Why the composite index of leading indicators doesn't lead
Download full text from publisher
Other versions of this item:
- Evan F. Koenig & Kenneth M. Emery, 1994. "Why The Composite Index Of Leading Indicators Does Not Lead," Contemporary Economic Policy, Western Economic Association International, vol. 12(1), pages 52-66, January.
References listed on IDEAS
- Emery, Kenneth M. & Koenig, Evan F., 1992.
"Forecasting turning points : Is a two-state characterization of the business cycle appropriate?,"
Elsevier, vol. 39(4), pages 431-435, August.
- Kenneth M. Emery & Evan F. Koenig, 1992. "Forecasting turning points: is a two-state characterization of the business cycle appropriate?," Working Papers 9214, Federal Reserve Bank of Dallas.
- Diebold, Francis X & Rudebusch, Glenn D, 1990.
"A Nonparametric Investigation of Duration Dependence in the American Business Cycle,"
Journal of Political Economy,
University of Chicago Press, vol. 98(3), pages 596-616, June.
- Glenn D. Rudebusch & Francis X. Diebold, 1988. "A nonparametric investigation of duration dependence in the American business cycle," Working Paper Series / Economic Activity Section 90, Board of Governors of the Federal Reserve System (U.S.), revised 1988.
- James H. Stock & Mark W. Watson, 1992. "A procedure for predicting recessions with leading indicators: econometric issues and recent performance," Working Paper Series, Macroeconomic Issues 92-7, Federal Reserve Bank of Chicago.
- Diebold, Francis X & Rudebusch, Glenn D, 1989. "Scoring the Leading Indicators," The Journal of Business, University of Chicago Press, vol. 62(3), pages 369-391, July.
- Saul H. Hymans, 1973. "On the Use of Leading Indicators to Predict Cyclical Turning Points," Brookings Papers on Economic Activity, Economic Studies Program, The Brookings Institution, vol. 4(2), pages 339-384.
- James H. Stock & Mark W. Watson, 1993.
"A Procedure for Predicting Recessions with Leading Indicators: Econometric Issues and Recent Experience,"
NBER Chapters, in: Business Cycles, Indicators, and Forecasting, pages 95-156,
National Bureau of Economic Research, Inc.
- James H. Stock & Mark W. Watson, 1992. "A Procedure for Predicting Recessions With Leading Indicators: Econometric Issues and Recent Experience," NBER Working Papers 4014, National Bureau of Economic Research, Inc.
CitationsCitations are extracted by the CitEc Project, subscribe to its RSS feed for this item.
- Lucinda Vargas & Victor Zarnowitz & Keith R. Phillips, 1996. "New tools for analyzing the Mexican economy: indexes of coincident and leading economic indicators," Economic and Financial Policy Review, Federal Reserve Bank of Dallas, issue qii.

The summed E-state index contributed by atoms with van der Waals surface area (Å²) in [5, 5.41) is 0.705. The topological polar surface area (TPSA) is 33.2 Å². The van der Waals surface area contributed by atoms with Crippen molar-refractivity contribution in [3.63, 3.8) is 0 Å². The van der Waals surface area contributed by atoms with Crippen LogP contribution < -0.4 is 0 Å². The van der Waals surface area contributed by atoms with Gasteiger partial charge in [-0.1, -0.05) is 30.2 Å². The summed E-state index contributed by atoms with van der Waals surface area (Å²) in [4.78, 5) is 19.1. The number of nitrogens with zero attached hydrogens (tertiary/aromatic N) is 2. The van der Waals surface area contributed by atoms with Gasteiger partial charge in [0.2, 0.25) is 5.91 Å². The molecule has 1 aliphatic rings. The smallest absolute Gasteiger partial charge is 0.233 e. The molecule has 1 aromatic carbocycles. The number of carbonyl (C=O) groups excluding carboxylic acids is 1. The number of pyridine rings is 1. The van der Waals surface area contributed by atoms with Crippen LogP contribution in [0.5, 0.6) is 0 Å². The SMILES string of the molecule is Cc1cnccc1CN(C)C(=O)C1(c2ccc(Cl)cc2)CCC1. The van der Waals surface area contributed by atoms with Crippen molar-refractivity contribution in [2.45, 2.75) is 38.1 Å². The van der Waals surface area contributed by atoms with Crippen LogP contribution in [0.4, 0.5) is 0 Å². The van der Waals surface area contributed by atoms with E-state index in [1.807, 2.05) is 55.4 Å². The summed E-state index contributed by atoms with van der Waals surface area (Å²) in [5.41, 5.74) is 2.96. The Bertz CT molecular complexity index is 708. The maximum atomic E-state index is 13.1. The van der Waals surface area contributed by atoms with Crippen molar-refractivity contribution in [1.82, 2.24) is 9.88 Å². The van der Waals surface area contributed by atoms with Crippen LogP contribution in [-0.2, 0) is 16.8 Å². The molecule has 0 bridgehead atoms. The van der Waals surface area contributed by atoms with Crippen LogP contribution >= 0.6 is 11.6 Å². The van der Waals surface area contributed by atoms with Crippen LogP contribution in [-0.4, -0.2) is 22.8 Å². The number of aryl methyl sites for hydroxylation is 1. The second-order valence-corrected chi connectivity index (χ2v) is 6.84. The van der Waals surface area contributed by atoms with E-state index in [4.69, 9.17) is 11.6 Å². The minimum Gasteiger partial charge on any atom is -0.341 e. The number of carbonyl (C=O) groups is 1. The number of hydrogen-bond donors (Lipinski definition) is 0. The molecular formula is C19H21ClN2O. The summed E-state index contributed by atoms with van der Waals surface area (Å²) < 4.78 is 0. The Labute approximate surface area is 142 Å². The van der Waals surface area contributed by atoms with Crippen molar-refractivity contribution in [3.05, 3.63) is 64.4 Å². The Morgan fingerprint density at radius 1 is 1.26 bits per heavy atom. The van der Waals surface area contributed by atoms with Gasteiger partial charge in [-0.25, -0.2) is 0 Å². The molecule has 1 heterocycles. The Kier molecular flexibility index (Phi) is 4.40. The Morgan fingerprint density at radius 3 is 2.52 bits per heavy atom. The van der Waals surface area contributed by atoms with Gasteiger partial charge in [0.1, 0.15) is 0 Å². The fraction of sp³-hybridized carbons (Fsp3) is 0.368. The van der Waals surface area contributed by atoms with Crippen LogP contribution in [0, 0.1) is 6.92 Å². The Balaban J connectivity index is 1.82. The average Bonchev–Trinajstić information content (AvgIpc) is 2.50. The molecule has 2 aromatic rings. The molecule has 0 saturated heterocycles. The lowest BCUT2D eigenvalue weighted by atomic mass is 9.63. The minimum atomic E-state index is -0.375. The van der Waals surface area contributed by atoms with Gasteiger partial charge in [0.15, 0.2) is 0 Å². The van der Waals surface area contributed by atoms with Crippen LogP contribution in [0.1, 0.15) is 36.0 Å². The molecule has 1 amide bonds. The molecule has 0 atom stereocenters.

- Keith R. Phillips & Franklin D. Berger, 1994. "Solving the mystery of the disappearing January blip in state employment data," Economic and Financial Policy Review, Federal Reserve Bank of Dallas, issue qii, pages 53-62.
- Sergey V. Smirnov & Daria A. Avdeeva, 2016. "Wishful Bias in Predicting Us Recessions: Indirect Evidence," HSE Working papers WP BRP 135/EC/2016, National Research University Higher School of Economics.
- Franklin D. Berger & Keith R. Phillips, 1994. "The disappearing January blip and other state employment mysteries," Working Papers 9403, Federal Reserve Bank of Dallas.
- Gregory W. Huffman, 1994. "A primer on the nature of business cycles," Economic and Financial Policy Review, Federal Reserve Bank of Dallas, issue qi, pages 27-41.
More about this item
StatisticsAccess and download statistics
All material on this site has been provided by the respective publishers and authors. You can help correct errors and omissions. When requesting a correction, please mention this item's handle: RePEc:fip:feddwp:9318. See general information about how to correct material in RePEc.
For technical questions regarding this item, or to correct its authors, title, abstract, bibliographic or download information, contact: (Amy Chapman). General contact details of provider: http://edirc.repec.org/data/frbdaus.html .
If you have authored this item and are not yet registered with RePEc, we encourage you to do it here. This allows to link your profile to this item. It also allows you to accept potential citations to this item that we are uncertain about.
If you know of missing items citing this one, you can help us creating those links by adding the relevant references in the same way as above, for each refering item. If you are a registered author of this item, you may also want to check the "citations" tab in your RePEc Author Service profile, as there may be some citations waiting for confirmation.
Please note that corrections may take a couple of weeks to filter through the various RePEc services.